Automation is often positioned as a game-changer; an architectural future-state capable of reducing human error, saving costs and mitigating an untold number of potential outage scenarios.
As more companies go down the chaos engineering path, the tendency is to dream up as many scenarios as possible to break their infrastructure and test its resilience to unknown operating conditions. For this, they inevitably employ a high degree of automation for testing and results collection, also allowing continuous testing and improvement within the CI/CD chain.
Which is all fine if the automated responses work as expected all of the time. However, challenges arise when automated responses to detected operating variances kick in and worsen the situation.
Case studies on this are still relatively scarce, likely because the number of organizations with sophisticated automated operations (AIOps) setups is still low. One might anticipate the number of instances of “automated ops gone bad” increasing as more organizations gain maturity with the model.
We saw an instance of this occur at the end of last year, when an automated mechanism at AWS that was intended to detect and address capacity issues “triggered an unexpected behavior” that led to network congestion and cascading impacts on a number of cloud services—as well as to a number of popular web-based applications.
Then there was the Coinbase outage, where plummeting cryptocurrency prices triggered a flood of automated ‘sell’ positions, exceeding the number of transactions that could be processed at one time, leading to a backlog.
The reason we’re talking about this now is that another instance of “automated ops gone bad” occurred on September 7. Microsoft experienced an issue that affected connections and services leveraging Azure Front Door (AFD), an Application Delivery Network (ADN) as-a-service that provides global load-balancing capabilities for Azure-based services.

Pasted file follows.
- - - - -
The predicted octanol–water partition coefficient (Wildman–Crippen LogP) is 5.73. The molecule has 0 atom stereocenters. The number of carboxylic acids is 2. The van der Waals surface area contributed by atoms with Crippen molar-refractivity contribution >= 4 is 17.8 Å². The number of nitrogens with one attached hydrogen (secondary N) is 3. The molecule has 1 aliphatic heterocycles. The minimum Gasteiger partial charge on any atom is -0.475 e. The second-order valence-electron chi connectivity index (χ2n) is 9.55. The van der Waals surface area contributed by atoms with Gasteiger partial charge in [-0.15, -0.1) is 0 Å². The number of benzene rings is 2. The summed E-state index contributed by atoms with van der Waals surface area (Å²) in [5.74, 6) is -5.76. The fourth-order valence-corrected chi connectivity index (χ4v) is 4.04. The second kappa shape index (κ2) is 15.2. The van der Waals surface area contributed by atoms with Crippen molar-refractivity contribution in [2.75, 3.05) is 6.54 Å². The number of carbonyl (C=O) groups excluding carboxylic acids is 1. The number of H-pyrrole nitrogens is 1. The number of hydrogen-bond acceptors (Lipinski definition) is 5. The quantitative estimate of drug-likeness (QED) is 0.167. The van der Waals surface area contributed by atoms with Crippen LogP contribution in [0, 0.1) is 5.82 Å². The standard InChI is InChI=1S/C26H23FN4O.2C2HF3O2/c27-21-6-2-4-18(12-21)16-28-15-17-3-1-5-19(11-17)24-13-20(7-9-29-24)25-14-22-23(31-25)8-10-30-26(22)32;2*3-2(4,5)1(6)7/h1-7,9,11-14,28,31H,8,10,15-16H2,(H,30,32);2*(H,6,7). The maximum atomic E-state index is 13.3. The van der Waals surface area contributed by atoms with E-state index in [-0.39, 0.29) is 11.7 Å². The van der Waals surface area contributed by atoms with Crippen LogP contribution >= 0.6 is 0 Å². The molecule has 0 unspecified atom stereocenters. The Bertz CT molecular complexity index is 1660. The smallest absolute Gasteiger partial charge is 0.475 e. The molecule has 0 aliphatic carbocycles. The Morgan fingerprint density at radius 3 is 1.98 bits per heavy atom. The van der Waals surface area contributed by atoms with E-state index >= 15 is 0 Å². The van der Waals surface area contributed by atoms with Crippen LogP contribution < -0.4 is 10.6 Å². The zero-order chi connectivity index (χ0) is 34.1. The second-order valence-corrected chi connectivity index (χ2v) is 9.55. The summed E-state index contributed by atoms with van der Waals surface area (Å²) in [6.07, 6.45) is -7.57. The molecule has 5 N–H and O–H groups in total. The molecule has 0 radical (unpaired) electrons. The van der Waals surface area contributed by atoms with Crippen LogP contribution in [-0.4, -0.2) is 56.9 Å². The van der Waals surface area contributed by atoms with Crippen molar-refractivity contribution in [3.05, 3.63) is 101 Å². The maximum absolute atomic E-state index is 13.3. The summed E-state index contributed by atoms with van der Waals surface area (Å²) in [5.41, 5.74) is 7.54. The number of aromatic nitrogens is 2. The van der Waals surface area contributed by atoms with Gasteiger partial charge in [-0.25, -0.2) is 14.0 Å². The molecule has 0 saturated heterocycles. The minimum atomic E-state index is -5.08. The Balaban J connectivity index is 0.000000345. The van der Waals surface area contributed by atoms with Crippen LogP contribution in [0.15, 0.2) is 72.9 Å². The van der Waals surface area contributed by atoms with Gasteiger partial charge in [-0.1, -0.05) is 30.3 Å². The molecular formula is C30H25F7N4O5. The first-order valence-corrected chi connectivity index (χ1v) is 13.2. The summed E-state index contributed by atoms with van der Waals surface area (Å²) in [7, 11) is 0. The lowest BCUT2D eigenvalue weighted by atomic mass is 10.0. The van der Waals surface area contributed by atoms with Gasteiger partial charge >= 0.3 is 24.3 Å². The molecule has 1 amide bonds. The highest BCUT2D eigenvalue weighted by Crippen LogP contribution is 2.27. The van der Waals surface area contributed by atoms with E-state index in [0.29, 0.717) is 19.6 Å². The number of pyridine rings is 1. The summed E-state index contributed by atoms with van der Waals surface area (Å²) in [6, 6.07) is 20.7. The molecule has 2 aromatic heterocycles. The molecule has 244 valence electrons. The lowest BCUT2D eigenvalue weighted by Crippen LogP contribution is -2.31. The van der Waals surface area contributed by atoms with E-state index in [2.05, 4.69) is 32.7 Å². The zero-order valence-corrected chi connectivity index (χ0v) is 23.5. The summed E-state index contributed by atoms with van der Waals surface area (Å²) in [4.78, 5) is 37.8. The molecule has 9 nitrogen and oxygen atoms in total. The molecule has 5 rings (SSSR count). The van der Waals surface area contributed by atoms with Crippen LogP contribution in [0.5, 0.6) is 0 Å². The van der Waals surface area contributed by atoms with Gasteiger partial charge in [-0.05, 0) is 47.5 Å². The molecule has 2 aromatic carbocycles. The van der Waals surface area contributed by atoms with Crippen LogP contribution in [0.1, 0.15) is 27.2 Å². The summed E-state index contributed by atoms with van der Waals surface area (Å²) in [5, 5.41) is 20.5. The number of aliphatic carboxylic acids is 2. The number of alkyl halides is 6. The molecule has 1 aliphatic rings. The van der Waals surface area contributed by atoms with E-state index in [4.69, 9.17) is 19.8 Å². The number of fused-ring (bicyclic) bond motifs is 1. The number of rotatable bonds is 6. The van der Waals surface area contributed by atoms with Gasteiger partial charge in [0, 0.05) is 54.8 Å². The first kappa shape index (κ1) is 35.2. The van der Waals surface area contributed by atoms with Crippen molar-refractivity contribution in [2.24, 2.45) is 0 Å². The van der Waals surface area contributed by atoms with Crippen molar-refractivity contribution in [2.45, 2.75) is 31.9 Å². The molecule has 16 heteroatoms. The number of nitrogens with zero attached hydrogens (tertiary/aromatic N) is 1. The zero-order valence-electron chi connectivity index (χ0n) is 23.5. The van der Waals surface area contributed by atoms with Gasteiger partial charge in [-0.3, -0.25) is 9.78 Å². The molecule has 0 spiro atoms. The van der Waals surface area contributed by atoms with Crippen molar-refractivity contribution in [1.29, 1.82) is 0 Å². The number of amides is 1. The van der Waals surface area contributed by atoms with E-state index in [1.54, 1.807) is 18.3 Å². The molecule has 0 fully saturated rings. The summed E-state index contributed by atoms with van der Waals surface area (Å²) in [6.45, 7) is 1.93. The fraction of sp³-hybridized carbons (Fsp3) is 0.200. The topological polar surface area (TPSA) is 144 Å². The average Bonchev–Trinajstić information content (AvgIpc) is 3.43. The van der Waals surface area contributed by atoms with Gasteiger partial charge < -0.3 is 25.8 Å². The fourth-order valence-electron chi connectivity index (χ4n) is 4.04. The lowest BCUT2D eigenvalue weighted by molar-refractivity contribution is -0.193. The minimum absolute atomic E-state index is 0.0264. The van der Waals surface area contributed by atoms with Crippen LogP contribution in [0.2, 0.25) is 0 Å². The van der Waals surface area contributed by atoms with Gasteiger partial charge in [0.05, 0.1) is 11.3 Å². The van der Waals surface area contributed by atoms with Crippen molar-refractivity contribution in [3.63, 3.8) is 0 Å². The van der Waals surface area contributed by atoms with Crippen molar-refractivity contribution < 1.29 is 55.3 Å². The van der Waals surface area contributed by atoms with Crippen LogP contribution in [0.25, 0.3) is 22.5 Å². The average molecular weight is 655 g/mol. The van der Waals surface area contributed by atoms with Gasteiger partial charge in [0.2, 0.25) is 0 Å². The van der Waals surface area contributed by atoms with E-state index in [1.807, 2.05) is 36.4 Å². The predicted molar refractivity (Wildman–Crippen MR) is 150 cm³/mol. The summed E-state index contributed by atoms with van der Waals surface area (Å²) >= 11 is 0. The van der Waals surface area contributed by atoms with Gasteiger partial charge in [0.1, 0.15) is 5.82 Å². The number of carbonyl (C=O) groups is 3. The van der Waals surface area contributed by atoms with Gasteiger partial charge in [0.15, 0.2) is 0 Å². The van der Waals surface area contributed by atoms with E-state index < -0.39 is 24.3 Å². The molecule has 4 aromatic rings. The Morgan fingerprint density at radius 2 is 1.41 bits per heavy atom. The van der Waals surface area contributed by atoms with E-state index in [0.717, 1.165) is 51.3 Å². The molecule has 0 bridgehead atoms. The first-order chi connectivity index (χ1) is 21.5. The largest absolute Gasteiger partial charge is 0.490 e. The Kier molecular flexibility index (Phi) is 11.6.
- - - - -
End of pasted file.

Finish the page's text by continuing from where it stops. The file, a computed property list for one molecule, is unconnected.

As Microsoft explains, “The AFD platform automatically balances traffic across our global network of edge sites. When there is a failure in any of our edge sites or an edge site becomes overloaded, traffic is moved to other healthy edge sites in other regions. This way, customers and end users don’t experience any issues in case of regional impacts.”
In this case, however, the problems kicked in when the AFD service tried to balance out “an unusual spike in traffic,” only to wind up causing “multiple environments managing this traffic to go offline.”
Similar to last year’s AWS incident, cascading failures ensued. As Microsoft notes: “We have auto-mitigations which will cause our environments to recover in such an event. By design, these environments will recover and once they are in a healthy state so they can start to resume managing traffic. During this instance, as users and our systems retried the requests, it exacerbated the situation where we had a build-up of requests and this build-up did not allow time for the environment to fully recover.”
Microsoft solved the problem by manually intervening in the AFD load balancing process, “expediting the auto-recovery system and performing more efficient load distributions in regions where there was a large build-up of traffic.” Only then did the bottlenecks ease, allowing the automated systems to be reinstated.